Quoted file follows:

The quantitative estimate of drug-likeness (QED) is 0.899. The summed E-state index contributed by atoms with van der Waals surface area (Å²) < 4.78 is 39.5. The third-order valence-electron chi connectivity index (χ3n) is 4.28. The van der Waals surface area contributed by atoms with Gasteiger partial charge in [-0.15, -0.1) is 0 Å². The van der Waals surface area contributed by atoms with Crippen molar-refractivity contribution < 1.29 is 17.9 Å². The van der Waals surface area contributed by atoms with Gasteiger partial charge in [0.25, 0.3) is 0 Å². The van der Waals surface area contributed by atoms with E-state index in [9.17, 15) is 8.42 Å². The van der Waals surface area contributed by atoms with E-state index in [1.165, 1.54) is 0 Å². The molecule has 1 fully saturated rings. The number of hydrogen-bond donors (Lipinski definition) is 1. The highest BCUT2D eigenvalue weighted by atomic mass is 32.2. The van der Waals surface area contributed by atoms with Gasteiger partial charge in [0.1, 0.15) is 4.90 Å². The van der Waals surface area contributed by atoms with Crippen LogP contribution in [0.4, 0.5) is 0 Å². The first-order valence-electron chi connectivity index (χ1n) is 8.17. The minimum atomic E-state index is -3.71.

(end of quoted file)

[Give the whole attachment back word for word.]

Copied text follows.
The quantitative estimate of drug-likeness (QED) is 0.899. The summed E-state index contributed by atoms with van der Waals surface area (Å²) < 4.78 is 39.5. The third-order valence-electron chi connectivity index (χ3n) is 4.28. The van der Waals surface area contributed by atoms with Gasteiger partial charge in [-0.15, -0.1) is 0 Å². The van der Waals surface area contributed by atoms with Crippen molar-refractivity contribution < 1.29 is 17.9 Å². The van der Waals surface area contributed by atoms with Gasteiger partial charge in [0.25, 0.3) is 0 Å². The van der Waals surface area contributed by atoms with E-state index in [9.17, 15) is 8.42 Å². The van der Waals surface area contributed by atoms with E-state index in [1.165, 1.54) is 0 Å². The molecule has 1 fully saturated rings. The number of hydrogen-bond donors (Lipinski definition) is 1. The highest BCUT2D eigenvalue weighted by atomic mass is 32.2. The van der Waals surface area contributed by atoms with Gasteiger partial charge in [0.1, 0.15) is 4.90 Å². The van der Waals surface area contributed by atoms with Crippen LogP contribution in [0.4, 0.5) is 0 Å². The first-order valence-electron chi connectivity index (χ1n) is 8.17. The minimum atomic E-state index is -3.71.